The practice of capitalizing titles presents issues particularly when the titles are transported into new contexts, for example via an RSS feed or search engine harvest. ALL CAPS MIGHT LOOK OK AS A <TITLE> ON YOUR WEB PAGE, but a search engine might hesitate to scream at people.
This is not by any means a new problem, but it's one that changes from era to era because of the symbiotic relationship between language and printing technology. Here's what Charles Coffin Jewett wrote in 1853 when discussing how libraries should record book titles:
The use of both upper-case and lower-case letters
in a title-page, is for the most part a matter of the printer's taste,
and does not generally indicate the author's purpose. To copy them in a
catalogue with literal exactness would be exceedingly difficult, and of
no practical benefit. In those parts of the title-page which are
printed wholly in capitals, initials are undistinguished. It would be
unsightly and undesirable to distinguish the initials where the
printer had done so, and omit them where he had used a form of letter
which prohibited his distinguishing them. It would teach nothing to
copy from the book the initial capitals in one part of the title, and
allow the cataloguer to supply them in other parts.
In German and other languages, nouns are capitalized; this used to be true of English (take a look at the US Constitution). In German, it's easy to tell nouns from verbs, which might be very useful if we still had it in English. Still, I enjoy being able to write that something is A Good Thing. It gives me a way to intone my text with an extra bit of information.
The rules for how English should be capitalized have become quite complicated. Here and here are two web pages I found devoted to collecting capitalization rules. Some of them are pretty arcane.
simplify spelling, grammar and capitalization, led by people like Melvil Dewey. I'm guessing part of the reason was the annoyance of needing to press a shift key on those newfangled typewriters. But spelling and capitalization reform didn't get very far. Perhaps they tried to publish articles and got stopped in their tracks by a unified front of copy editors.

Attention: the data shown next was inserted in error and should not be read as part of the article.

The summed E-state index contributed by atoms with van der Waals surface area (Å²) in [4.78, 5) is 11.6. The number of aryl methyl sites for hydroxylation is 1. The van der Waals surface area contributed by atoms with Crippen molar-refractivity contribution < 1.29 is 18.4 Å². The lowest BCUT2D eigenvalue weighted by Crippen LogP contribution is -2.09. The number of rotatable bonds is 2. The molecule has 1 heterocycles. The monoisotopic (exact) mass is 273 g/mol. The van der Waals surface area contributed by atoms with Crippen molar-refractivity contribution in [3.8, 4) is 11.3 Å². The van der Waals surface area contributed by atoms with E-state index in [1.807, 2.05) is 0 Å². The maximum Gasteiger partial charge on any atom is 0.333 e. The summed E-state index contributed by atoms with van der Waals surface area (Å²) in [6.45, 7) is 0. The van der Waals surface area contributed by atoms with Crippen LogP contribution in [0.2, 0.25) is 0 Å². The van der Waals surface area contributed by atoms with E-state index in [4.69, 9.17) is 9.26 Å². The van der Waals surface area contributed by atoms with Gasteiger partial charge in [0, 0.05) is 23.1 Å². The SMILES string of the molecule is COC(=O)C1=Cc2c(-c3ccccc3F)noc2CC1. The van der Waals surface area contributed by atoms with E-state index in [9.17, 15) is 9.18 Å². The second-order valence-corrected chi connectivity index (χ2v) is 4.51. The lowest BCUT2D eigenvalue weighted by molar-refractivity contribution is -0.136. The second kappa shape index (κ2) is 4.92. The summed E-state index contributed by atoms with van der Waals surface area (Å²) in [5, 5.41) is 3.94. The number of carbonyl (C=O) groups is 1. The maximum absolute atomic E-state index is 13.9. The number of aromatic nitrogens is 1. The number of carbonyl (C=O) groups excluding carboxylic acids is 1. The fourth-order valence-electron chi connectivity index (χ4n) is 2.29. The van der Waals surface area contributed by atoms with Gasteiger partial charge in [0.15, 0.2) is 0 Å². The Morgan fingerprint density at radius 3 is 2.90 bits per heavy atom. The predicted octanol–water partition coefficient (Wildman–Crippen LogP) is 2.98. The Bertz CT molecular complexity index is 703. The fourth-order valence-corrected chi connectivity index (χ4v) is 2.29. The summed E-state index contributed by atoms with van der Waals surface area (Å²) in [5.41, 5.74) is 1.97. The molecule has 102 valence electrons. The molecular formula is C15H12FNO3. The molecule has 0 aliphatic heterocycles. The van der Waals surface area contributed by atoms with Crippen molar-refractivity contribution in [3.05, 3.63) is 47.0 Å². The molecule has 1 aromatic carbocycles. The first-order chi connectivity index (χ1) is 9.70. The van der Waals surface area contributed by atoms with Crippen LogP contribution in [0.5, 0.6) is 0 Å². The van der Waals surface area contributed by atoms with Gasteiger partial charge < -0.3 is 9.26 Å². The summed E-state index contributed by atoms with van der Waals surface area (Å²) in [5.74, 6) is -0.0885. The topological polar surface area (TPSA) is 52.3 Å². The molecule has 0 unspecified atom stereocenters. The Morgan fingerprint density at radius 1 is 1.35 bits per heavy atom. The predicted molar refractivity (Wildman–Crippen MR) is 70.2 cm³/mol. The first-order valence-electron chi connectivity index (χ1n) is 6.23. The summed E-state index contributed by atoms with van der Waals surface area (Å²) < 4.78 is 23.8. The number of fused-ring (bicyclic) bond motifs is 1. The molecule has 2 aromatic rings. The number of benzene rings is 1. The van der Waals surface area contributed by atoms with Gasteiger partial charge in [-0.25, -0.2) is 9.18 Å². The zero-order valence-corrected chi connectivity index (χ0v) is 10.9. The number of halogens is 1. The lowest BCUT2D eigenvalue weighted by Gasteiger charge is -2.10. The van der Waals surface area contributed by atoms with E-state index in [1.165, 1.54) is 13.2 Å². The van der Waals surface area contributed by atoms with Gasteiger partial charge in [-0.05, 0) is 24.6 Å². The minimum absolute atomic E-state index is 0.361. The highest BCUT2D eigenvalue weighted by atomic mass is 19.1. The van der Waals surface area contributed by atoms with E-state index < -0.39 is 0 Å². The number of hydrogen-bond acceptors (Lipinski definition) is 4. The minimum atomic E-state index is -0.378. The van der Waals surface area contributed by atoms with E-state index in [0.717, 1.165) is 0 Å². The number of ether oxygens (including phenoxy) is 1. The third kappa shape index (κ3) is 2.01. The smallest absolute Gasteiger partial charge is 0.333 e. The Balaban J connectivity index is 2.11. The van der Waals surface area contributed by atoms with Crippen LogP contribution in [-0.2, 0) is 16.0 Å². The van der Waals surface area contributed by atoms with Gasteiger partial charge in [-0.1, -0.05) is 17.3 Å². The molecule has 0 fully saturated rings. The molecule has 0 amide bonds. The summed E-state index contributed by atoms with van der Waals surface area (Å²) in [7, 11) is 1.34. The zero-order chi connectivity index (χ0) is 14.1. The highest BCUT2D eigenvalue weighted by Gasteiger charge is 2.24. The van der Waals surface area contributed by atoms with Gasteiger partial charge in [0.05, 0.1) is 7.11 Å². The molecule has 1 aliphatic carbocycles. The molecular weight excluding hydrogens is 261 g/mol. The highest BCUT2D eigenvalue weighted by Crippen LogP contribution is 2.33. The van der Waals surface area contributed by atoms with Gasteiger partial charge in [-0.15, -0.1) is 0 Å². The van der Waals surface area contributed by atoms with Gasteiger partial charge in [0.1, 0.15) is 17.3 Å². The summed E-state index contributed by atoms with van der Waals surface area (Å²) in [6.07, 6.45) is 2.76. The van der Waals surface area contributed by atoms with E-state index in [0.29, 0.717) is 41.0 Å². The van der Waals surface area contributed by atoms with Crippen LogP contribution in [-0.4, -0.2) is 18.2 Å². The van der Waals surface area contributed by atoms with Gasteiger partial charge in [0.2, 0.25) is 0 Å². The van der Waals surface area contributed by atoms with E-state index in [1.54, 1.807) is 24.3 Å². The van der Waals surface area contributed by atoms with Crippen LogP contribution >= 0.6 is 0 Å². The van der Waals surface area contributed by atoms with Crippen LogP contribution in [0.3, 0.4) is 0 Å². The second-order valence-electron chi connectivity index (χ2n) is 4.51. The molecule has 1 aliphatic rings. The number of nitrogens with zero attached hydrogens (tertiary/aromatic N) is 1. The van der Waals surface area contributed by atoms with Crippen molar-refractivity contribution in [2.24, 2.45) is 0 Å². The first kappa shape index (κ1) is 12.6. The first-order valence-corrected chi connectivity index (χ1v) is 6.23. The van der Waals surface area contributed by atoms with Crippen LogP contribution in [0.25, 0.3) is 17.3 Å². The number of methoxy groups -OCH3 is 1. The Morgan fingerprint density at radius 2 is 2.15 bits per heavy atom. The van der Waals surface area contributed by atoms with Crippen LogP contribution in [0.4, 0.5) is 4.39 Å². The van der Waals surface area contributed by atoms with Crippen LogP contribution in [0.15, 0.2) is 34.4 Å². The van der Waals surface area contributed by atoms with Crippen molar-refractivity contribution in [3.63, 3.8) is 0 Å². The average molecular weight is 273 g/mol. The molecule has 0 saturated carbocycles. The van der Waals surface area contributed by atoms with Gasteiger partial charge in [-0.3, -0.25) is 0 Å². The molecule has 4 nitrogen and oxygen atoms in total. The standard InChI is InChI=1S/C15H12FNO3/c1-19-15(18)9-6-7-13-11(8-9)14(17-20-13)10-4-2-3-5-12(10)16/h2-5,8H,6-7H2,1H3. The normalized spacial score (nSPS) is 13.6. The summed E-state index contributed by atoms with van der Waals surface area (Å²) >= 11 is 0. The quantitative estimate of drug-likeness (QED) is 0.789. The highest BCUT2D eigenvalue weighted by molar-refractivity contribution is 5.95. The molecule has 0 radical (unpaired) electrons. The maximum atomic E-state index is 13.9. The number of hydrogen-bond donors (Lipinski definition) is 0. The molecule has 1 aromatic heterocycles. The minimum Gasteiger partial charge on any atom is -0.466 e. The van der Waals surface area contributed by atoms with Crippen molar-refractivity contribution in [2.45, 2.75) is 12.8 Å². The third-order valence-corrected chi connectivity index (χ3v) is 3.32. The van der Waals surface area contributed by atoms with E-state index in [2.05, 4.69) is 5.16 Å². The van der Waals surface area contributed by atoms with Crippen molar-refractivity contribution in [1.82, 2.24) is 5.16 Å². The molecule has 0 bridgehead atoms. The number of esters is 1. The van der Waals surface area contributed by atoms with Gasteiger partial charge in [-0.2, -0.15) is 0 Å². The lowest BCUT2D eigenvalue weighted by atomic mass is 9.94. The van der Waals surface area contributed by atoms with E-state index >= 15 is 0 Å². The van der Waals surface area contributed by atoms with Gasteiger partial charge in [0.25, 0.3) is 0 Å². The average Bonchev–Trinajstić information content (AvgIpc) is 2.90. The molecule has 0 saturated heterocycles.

If anything, the current trend is in the direction of making capitalization even more idiosyncratic. In addition to a proliferation of Product names like iPod and eBay that have crossed over into the language mainstream, the shift from print to electronic distribution of text does a better job of preserving the capitalization chosen by the author, thus allowing it to better transmit additional meaning.
The ability to increase the information density in text is useful in a wide range of situations, for example, when you have only 140 characters to work with, or when you want a meaningful function name, like toUpperCase(). If your family name is McDonald, you probably have strong feelings on the issue.
My guess is that life will become increasingly case sensitive. You may already be aware that it takes 8 seconds, not one, to transmit a 1 GB file over a 1 Gb/s link. And that SI unit Mg is a billion times the mass of a mg. If you are a Java programmer, If you know the difference between an integer and an Integer, you'll quickly learn about NullPointerExceptions.
Did you know that there are a small number of characters that are different in "upper case" than in title case? They are: Letter DZ, LETTER DZ WITH CARON, LETTER LJ, LETTER NJ, and LETTER DZ. The lower case versions are ǳ, ǆ, ǉ, and ǌ; the upper case versions are Ǳ, Ǆ, Ǉ, Ǌ, and the title case versions are ǲ, ǅ, ǈ, and ǋﬁ, ﬂ, ﬃ, ﬄ, ﬅ, ﬆ. And don't forget your Armenian ligatures, ﬓ, ﬔ, ﬕ, ﬖ, ﬗ. For this reason, being "case insensitive" is poorly defined- two strings that are equal when you've changed both to uppercase are not necessarily equal after you've changed them to lower case!
So what do I do when I write about ebooks I don't use a dash? When the word appears in a title, I capitalize the "B". I can't wait till they translate this rule into Armenian.